The END Fund, announces Reframing Neglect, a new photography series creative directed by contemporary artist and activist Aïda Muluneh, highlighting the need to end neglected tropical diseases (NTDs) globally. The collection will be showing in partnership with The Africa Center, Harlem, August 3 – September 5, before traveling to Cromwell Place London, September 26 – October 8, 2023. Reframing Neglect includes photography by Messeret Argaw (b. Ethiopia, 1989), Mustafa Saeed (b. Somalia, b. 1986), Sarah Wasiwa (b. Uganda, 1980), John Kalapo (b. Mali, 1983), Omoregie Osakpolor (b. Nigeria, 1990) and Ala Kheir (b. Sudan, 1985).
The full series includes 38 photos by photographers from seven African countries; through fine art and documentary photography, the artists highlight the weight of NTDs on individuals and communities, using art as a tool of shared human emotion while addressing the need to spread awareness of neglected diseases
The END Fund mobilizes resources for NTDs and focuses on delivering treatments to those in need by growing and engaging a community of activist-philanthropists, managing high-impact strategic investments, and working in collaboration with government, NGO, pharmaceutical, and academic partners. To celebrate ten years of impact, the END Fund engaged Muluneh to create a body of work with photographers from across six countries in Africa impacted by NTDs: Ethiopia, Somalia, Kenya, Mali, Nigeria, and Sudan. Reframing Neglect includes photography by Messeret Argaw (b. Ethiopia, 1989), Mustafa Saeed (b. Somalia, b. 1986), Sarah Wasiwa (b. Uganda, 1980), John Kalapo (b. Mali, 1983), Omoregie Osakpolor (b. Nigeria, 1990) and Ala Kheir (b. Sudan, 1985).
Muluneh embeds multiple layers of narrative into each image to create a powerful interpretation of the impacts of NTDs on gender equity, mental health, mobility, and access to resources. Using bright colors and respect for tradition as her vehicle, Muluneh’s work dismantles renderings of a bleak and impoverished Africa. In her latest collection on view, titled The Crimson Echo (2021), Muluneh uses motifs of both insects (‘The Barriers Within’) and abstracted body parts (‘I Sail on The Memories of My Dreams’), which lend specific attention to the disease vectors and physical manifestations of NTDs that are often overlooked.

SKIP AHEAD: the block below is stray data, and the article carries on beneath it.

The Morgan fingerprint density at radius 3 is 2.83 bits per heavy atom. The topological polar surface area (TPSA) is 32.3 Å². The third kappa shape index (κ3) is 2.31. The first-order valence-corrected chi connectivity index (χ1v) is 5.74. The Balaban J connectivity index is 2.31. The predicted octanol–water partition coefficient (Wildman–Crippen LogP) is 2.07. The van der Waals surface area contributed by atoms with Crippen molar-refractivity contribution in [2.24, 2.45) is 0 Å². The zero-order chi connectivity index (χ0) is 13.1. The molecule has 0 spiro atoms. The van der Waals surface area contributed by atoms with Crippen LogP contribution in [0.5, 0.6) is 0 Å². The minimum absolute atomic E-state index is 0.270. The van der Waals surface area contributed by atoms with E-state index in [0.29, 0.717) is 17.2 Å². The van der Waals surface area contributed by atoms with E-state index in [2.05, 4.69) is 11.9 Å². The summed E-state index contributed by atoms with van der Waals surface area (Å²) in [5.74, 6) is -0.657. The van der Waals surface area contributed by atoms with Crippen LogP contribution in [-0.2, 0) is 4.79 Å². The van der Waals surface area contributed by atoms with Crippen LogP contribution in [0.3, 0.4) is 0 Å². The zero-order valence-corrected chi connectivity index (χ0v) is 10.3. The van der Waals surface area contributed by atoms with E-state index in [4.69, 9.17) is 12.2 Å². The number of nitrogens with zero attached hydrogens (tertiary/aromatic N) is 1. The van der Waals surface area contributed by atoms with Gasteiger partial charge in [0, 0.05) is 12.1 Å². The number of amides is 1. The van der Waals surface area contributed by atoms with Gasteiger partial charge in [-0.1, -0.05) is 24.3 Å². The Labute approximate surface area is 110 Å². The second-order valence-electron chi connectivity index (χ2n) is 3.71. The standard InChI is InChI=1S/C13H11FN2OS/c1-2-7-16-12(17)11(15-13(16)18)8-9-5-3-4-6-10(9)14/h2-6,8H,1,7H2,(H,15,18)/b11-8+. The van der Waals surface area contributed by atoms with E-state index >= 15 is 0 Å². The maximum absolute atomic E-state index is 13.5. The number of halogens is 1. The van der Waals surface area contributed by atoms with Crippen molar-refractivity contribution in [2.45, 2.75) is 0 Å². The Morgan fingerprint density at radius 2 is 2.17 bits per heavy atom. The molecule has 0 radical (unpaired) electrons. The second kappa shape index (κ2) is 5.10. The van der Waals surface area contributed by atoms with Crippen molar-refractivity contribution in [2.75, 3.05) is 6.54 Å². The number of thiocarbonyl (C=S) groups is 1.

Sudanese photographer Ala Kheir layers photos of people and places in his series. Kheir highlights a neighborhood on the outskirts of Khartoum known as the Stables Industrial Area, where families who flee unstable regions have made makeshift homes. His work highlights the people forced to find refuge in places that are not suitable to be homes. These new neighborhoods have sprouted in the peripheries of the city, and it is where the majority of people living with NTDs reside.
Sarah Waiswa, a Ugandan-born, Kenya-based photographer, follows Eunice Atieno, a 48-year- old single mother who for 11 years has been living with lymphatic filariasis (LF), a disease caused by parasitic worms that is the leading cause of permanent disability worldwide. In its advanced stage, the disease leads to complications of swollen legs with rough, thickened skin and can occur in other parts of the body, including the scrotum. In 2019, Eunice was diagnosed with LF following a mass drug administration exercise that took place in her neighborhood.
Somali documentary photographer and visual artist Mustafa Saeed focuses on dissecting the emotional turmoil that intestinal worms have on people impacted. Through colorful ropes and garments, Mustafa conveys the neglect and feeling of imprisonment from a disease that can easily be treated.
Malian photographer, John Kalapo, documents people living with NTDs in the Kita region of the country. Through formal portraits, he captures the physical impact of the disease while maintaining the dignity of the people he photographs. He focuses on documenting cases of river blindness and LF in the villages of Sagabary, Boukarybaye-Bohan, and Kita town.
Ethiopian photographer Meseret Argaw explores the social, economic, and mental health impact NTDs have on women living in rural communities in Ethiopia. Through conceptual pieces, she illustrates how NTDs force women into cycles of poverty.
Omoregie Osakpolor is an emerging documentary photographer living in Lagos, Nigeria. In this series, he documents the activities of END Fund partner, the Amen Foundation, which works on NTDs in Gombe, Nigeria. Nigeria has one of the highest rates of NTDs in the world, with over 166 million people at risk. The series illustrates the physical impact of NTDs on patients and how health workers are tackling the group of diseases in their communities.
As the END Fund continues to seek partnerships that elevate the voices of the communities in which they operate, Reframing Neglect serves as a testament to impactful storytelling and speaks to the urgency with which we must collectively act to address the burden of these neglected diseases and the impact they have on communities.